At that time, “peace on earth,” in all of its splendor will prevail over the unruly forces, that have no interest in recognising G-d’s sovereignty. Needless to say, we are only witnessing the beginning of these forces to potentially impact society in an unprecedented way; the road has been paved ever since the Age of Enlightenment, when the Deity of Reason was worshipped, to the diminishment of a focus on G-d, and religious values. This set the background for the French Revolution.

Behind the facade of a higher cause, these forces hold sway over any godless movement, whose roots are deeper than its claims to higher ideals, human rights, or “power to the people.” It is interesting to note, that as a result of the Bubonic plague of the 14th Century in Europe, “some historians believe that society subsequently became more violent as the mass mortality rate cheapened life and thus increased warfare, crime, popular revolt, waves of flagellants, and persecution” (Wikipedia). As far as I know, excepting self-flagellation, this seems to ring true today, in the face of COVID-19. “If we do not learn from the past, history will repeat itself.”

Am I overconcerned with the state of affairs in the world, and, more specifically, in America today? Others are apparently even more concerned. “In a normal month [Nefesh B’Nefesh] receives several hundred to a few thousand calls,” yet, this past June the Jewish organisation that promotes aliyah from the U.S. to Israel received 25,000 calls (VosIzNeias). For myself, I would only take that step, if and when I would hear the call from H’Shem, as has been mentioned by several fellow Jews in the not so recent past, concerning intuition from Above. Yet, the call to teshuvah, in and of itself, is primary; and, may be viewed the in light Hillel’s adage, “It’s not where you are, but how you are.” And, “if not now, when.”

“And thou shalt bethink thyself among the nations, whither the L-RD thy G-d hath driven thee, and shalt return unto the L-RD thy G-d.”

– Deuteronomy 30:1-2, JPS 1917 Tanach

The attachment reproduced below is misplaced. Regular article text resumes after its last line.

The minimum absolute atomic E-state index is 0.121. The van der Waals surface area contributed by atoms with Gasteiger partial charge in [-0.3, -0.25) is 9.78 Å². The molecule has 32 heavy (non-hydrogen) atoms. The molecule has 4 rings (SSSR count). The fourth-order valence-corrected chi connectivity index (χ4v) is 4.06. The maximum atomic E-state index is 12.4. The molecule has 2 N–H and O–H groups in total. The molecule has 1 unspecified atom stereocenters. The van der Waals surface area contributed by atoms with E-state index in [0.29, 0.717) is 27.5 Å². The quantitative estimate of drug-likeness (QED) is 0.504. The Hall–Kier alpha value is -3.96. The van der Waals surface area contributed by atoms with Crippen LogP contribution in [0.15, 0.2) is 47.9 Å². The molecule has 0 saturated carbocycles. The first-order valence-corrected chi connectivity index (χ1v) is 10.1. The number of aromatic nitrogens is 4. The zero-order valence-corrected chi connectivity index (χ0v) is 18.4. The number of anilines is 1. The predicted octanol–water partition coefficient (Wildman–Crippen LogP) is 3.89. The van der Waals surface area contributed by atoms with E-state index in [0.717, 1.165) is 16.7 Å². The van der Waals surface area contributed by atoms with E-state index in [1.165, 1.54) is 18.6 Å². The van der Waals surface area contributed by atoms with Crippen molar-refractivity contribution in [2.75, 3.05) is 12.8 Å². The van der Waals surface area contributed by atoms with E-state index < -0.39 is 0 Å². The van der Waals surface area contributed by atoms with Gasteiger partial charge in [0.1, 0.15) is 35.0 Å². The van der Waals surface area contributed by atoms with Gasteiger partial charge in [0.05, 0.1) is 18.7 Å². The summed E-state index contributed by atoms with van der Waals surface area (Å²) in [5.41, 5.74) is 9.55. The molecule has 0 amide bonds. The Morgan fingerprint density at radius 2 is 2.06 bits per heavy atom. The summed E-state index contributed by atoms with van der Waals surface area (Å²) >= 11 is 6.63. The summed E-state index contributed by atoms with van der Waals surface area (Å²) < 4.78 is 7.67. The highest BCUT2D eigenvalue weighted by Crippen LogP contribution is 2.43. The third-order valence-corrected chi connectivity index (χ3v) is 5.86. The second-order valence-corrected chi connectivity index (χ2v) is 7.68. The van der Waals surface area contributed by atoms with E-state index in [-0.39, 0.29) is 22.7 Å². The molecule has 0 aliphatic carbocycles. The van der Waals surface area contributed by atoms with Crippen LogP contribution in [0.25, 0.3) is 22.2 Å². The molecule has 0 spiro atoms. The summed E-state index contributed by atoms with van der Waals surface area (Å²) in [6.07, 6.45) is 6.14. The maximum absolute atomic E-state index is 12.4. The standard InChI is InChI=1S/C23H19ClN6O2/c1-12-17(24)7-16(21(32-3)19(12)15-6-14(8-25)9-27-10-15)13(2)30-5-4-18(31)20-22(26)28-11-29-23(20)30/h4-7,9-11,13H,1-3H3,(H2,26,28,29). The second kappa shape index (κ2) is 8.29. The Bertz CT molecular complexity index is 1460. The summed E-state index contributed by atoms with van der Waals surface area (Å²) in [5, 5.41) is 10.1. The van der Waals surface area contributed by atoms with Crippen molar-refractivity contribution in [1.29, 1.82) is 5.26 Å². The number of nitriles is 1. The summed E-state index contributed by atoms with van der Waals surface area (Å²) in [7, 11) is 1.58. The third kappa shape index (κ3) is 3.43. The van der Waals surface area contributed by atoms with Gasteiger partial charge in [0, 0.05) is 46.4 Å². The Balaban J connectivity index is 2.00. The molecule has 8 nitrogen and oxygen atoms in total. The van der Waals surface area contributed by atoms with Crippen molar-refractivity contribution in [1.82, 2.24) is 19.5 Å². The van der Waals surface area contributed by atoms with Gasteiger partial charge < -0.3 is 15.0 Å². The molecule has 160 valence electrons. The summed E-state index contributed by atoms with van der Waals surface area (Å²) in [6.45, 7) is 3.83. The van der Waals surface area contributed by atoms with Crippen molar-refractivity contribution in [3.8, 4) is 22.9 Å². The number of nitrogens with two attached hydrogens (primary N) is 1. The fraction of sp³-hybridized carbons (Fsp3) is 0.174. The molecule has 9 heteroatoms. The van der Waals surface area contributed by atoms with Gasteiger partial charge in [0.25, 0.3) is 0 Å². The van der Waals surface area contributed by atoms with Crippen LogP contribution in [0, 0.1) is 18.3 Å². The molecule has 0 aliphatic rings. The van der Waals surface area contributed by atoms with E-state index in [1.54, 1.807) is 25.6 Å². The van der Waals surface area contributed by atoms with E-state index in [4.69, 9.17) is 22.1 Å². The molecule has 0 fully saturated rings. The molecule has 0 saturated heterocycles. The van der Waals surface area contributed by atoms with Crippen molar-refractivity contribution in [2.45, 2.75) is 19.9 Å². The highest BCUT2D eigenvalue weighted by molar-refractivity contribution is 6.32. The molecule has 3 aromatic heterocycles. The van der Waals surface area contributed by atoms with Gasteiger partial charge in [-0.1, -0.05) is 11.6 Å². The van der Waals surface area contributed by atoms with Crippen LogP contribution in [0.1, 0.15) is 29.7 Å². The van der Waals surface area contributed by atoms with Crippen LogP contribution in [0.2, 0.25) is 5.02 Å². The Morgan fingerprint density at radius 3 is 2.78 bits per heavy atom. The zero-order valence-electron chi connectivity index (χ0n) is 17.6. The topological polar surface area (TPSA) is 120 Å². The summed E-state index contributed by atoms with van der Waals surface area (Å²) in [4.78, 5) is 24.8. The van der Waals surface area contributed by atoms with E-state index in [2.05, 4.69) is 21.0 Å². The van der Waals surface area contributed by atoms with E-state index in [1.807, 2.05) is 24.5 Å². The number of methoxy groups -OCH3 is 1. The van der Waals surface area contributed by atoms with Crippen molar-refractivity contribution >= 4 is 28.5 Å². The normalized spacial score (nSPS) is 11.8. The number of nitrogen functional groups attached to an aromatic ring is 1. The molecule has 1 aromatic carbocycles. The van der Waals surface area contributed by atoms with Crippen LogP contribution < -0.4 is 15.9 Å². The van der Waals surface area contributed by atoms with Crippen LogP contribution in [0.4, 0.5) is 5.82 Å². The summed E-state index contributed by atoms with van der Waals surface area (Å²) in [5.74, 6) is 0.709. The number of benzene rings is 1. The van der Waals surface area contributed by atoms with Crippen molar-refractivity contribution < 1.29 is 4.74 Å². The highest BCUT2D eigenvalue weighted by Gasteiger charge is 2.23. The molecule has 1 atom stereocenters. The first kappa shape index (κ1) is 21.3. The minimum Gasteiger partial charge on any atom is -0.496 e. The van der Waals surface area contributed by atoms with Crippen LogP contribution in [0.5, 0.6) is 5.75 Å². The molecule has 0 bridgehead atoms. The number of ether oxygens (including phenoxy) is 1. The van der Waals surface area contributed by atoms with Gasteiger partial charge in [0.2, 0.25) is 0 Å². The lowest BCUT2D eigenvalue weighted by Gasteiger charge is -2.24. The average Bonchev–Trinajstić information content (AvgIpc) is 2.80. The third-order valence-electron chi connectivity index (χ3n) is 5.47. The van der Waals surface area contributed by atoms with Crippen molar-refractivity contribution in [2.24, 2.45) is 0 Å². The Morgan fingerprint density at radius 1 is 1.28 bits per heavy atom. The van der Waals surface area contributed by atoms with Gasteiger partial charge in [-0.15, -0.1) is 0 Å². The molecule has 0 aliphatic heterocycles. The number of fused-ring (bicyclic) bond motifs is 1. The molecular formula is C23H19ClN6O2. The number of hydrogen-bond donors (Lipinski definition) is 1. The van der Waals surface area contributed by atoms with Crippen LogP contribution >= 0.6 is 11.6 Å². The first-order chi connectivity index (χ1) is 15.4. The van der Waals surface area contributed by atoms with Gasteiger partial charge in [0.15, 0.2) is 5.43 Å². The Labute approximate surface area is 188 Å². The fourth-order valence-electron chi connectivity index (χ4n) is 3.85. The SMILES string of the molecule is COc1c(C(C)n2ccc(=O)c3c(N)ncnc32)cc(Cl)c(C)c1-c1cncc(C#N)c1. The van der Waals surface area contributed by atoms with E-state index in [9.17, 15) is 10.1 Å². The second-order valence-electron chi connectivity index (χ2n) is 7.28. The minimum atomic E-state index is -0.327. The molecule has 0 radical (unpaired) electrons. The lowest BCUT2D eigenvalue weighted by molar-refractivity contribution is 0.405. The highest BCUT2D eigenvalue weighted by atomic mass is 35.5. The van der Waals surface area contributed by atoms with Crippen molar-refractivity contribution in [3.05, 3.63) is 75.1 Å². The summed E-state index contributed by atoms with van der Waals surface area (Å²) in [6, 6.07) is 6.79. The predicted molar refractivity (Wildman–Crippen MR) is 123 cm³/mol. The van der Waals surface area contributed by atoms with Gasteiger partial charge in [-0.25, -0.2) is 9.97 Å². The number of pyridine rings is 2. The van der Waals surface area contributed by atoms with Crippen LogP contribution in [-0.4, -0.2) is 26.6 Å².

daily meditation: Refuge

B”H

March 20, 2020

(24 Adar 5780)

“Closing time, every new beginning comes from some other begining’s end.”

– Closing Time, by Semisonic

As we close the doors behind us, and shut ourselves in for the duration of this plague, let us recall the night before our first redemption, when the Angel of Death passed over the homes of B’nei Yisrael.

We who placed our trust in H’Shem, by obeying His commandment to place the blood of the Pesach lamb on our doorposts and lintels, while sheltering behind those doors. The prophet makes reference to this event, while speaking of another day.

“Come, my people, enter thou into thy chambers, and shut thy doors about thee; hide thyself for a little moment, until the indignation be overpast.”

– Isaiah 26:20, JPS 1917 Tanach

The sages liken the final redemption to the first redemption. As Egypt was inflicted by ten plagues, so will the world be subject to an even greater set of plagues. Those of us who trust in H’Shem may seek refuge in Him, within the confinement of our homes at this particular time in history.

By turning our hearts towards Him, we prepare ourselves for the redemption that is at hand. Although this may only be a forerunner of the ensuing judgment upon the inhabitants of the earth, we shelter in expectation of our freedom, when Moshiach will reign.

Additionally, while our hunkering down during this time period, may also only be a prelude to a greater need to seek refuge in H’Shem down the prophetic timeline, we trust that He will safeguard us.

“He concealeth me in His pavilion [sukkah] in the day of evil; He hideth me in the covert of His tent; He lifteth me up upon a rock.”

– Psalm 27:5, JPS 1917 Tanach

after Shabbat: weekly shpiel

B”H

motzei Shabbos shpiel:

It is interesting to note, that in Nesivos Shalom, a significant point is made in regard to the light of the menorah in the Mishkan. As is well known, this light represents the original light of Creation, that was hidden away after the Mabul (Flood). This same light is said to be revealed to the righteous at the time of Moshiach (Messiah).

Until then, we may glimpse that light on Shabbos, as well as receive its residual glow through observing the mitzvot (commandments), and diminishing the yetzer hara (evil inclination), not necessarily in that order. Rather “sur meira, v’asei tov – depart from evil and do good” (Tehillim [Psalms] 37:27). In this manner, according to Nesivos Shalom, we may enhance our sensitivity to the light.